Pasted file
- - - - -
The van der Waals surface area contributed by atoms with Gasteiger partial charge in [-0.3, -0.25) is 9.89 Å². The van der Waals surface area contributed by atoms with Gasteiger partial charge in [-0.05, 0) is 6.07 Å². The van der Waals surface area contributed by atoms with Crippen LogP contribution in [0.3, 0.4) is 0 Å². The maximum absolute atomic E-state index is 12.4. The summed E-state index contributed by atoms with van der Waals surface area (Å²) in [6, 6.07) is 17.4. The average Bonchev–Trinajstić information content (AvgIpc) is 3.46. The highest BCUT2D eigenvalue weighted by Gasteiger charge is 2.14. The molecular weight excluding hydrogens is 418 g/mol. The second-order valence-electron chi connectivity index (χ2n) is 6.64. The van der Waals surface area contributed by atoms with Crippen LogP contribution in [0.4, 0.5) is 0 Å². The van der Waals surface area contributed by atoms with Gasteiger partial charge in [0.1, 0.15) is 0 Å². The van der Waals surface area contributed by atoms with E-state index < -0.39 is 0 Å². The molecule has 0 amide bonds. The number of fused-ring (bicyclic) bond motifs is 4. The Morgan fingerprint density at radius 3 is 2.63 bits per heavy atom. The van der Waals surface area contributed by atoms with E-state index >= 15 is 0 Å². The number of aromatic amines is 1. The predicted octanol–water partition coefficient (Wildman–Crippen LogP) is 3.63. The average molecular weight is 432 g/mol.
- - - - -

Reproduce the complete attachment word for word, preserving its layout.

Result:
The van der Waals surface area contributed by atoms with Gasteiger partial charge in [-0.3, -0.25) is 9.89 Å². The van der Waals surface area contributed by atoms with Gasteiger partial charge in [-0.05, 0) is 6.07 Å². The van der Waals surface area contributed by atoms with Crippen LogP contribution in [0.3, 0.4) is 0 Å². The maximum absolute atomic E-state index is 12.4. The summed E-state index contributed by atoms with van der Waals surface area (Å²) in [6, 6.07) is 17.4. The average Bonchev–Trinajstić information content (AvgIpc) is 3.46. The highest BCUT2D eigenvalue weighted by Gasteiger charge is 2.14. The molecular weight excluding hydrogens is 418 g/mol. The second-order valence-electron chi connectivity index (χ2n) is 6.64. The van der Waals surface area contributed by atoms with Crippen LogP contribution in [0.4, 0.5) is 0 Å². The van der Waals surface area contributed by atoms with Gasteiger partial charge in [0.1, 0.15) is 0 Å². The van der Waals surface area contributed by atoms with E-state index < -0.39 is 0 Å². The molecule has 0 amide bonds. The number of fused-ring (bicyclic) bond motifs is 4. The Morgan fingerprint density at radius 3 is 2.63 bits per heavy atom. The van der Waals surface area contributed by atoms with E-state index >= 15 is 0 Å². The number of aromatic amines is 1. The predicted octanol–water partition coefficient (Wildman–Crippen LogP) is 3.63. The average molecular weight is 432 g/mol.